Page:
The explorer’s thrilling sense of adventure comes with a price: an insistent longing for a thing that forever outpaces them. Think about it: a band from New York City that calls themselves The High Plains Drifters. Even a world as vast as the five boroughs can’t supply them with a name that does justice to the size of their musical and lyrical wanderlust. They had to look further and go bigger. They’ve journeyed to the many compass points of rock, incorporating Americana, Bossa Nova, that ’70s storyteller thing, and folk – but no soundscape has felt more like home than chart-ruling ’80s rock. Led by frontman Larry Studnicky (lead vocals, lyricist), the band includes John Macom (rhythm/electric guitars, lead/backup vocals), Mike DoCampo (rhythm/electric guitars, backup vocals), Kyle Cassel (drums, backup vocals), Charles Czarnecki (keys, accordion, backup vocals), and Dave Richards (bass, backup vocals). “Since You’ve Been Gone” is their latest single, and it embodies everything great about everyone’s favorite Cold War genre.
And speaking of longing, HPD get right to the real painful stuff with “Since You’ve Been Gone.” An indirect descendent of Depeche Mode or Morrissey’s solo work, Studnicky uses his level-headed, vocal style to admit to some pretty deep wounds and even deeper sadness. “So since you’ve been gone, I lie and I say we’re still okay.” That’s dark, and putting it into a song means you’ve been down there, you know the lengths we go to, to make things “okay.” A retro-futuristic intro, icy synths, gorgeous melodies, and an earworm rhythm make the bitter pill of Studnicky’s story downright delectable. The band recently told Flaunt: “All of us devoured ’80s music. We’re looking to mesh a storyteller’s lyrics with some of the sounds that kept us out all night in Manhattan clubs during that decade.” “Since You’ve Been Gone” has that rare, very ’80s quality of being the kind of really sad song that you’re always overjoyed to hear.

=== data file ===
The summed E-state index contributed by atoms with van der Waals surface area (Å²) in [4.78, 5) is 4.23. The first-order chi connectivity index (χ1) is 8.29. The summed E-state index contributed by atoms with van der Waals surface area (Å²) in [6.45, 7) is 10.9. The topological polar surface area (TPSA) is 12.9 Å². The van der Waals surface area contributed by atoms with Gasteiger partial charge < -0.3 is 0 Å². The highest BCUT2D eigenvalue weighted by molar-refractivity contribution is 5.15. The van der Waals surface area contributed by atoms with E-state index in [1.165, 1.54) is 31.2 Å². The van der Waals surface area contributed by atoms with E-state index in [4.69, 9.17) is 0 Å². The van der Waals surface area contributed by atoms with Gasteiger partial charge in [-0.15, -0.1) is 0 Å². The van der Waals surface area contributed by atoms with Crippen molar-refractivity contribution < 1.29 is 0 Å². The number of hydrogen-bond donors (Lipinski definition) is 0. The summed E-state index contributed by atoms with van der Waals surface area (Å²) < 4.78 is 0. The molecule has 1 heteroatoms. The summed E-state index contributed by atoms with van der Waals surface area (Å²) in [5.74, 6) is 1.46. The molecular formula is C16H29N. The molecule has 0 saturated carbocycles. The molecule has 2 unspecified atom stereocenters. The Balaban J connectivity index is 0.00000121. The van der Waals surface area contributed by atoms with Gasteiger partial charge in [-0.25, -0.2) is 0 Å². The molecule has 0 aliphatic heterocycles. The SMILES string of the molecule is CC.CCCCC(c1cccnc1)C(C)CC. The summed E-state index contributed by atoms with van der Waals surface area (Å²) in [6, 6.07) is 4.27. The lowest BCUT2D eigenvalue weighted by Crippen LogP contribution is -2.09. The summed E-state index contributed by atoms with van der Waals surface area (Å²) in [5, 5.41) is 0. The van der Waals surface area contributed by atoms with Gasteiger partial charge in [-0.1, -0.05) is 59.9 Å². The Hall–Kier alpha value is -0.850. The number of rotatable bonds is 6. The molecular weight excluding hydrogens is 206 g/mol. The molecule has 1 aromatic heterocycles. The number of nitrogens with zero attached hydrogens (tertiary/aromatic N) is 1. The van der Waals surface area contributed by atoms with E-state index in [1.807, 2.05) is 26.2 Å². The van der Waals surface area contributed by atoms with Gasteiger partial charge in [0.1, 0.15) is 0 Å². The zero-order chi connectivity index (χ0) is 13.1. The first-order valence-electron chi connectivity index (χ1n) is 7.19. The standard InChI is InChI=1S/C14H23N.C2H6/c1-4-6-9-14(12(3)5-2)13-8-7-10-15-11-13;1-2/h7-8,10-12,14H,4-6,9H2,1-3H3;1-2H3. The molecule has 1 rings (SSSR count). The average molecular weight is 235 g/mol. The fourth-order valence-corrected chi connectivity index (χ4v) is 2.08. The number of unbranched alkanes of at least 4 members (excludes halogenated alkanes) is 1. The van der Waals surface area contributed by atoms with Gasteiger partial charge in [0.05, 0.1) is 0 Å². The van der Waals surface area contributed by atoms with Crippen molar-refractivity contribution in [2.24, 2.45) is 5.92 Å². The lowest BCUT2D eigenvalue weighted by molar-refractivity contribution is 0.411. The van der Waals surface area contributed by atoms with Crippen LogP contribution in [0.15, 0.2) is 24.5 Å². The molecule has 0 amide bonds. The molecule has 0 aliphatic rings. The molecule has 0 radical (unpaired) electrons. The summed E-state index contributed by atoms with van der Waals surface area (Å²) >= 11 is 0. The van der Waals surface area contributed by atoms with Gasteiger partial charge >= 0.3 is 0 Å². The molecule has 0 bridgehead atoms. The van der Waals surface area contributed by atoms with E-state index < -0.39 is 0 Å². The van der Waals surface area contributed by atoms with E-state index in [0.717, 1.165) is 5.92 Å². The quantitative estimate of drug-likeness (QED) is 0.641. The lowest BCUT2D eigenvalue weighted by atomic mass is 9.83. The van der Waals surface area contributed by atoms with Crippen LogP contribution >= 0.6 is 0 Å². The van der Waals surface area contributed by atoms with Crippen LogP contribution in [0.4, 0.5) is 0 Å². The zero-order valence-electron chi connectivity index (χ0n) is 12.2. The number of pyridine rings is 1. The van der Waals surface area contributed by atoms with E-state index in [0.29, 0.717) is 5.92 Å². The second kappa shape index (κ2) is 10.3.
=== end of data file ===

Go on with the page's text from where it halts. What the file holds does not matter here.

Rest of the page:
Which is more immense, which contains the greater mysteries – the far reaches of outer space, or the imagination of a child? The video for “Since You’ve Been Gone” inhabits both and represents the greatest mystery of all: love. A young boy dreams of space, both awake and asleep, and is visited by a celestial being. Reminiscent of Star Trek: The Motion Picture’s Ilia clone, she is distant, almost mystical, from a race of aliens who have perhaps not yet invented clothing. True to the song’s subject, she is always moving away from the camera, taunting the viewer. The video is bookended with the boy, in a spacesuit, walking the shores and forests of a planet very much like Earth – is he still dreaming? Does the woman fleeing down geometric neon passages await him in his distant future? “Since You’ve Been Gone” is another great discovery for fans of bands unafraid to go new places.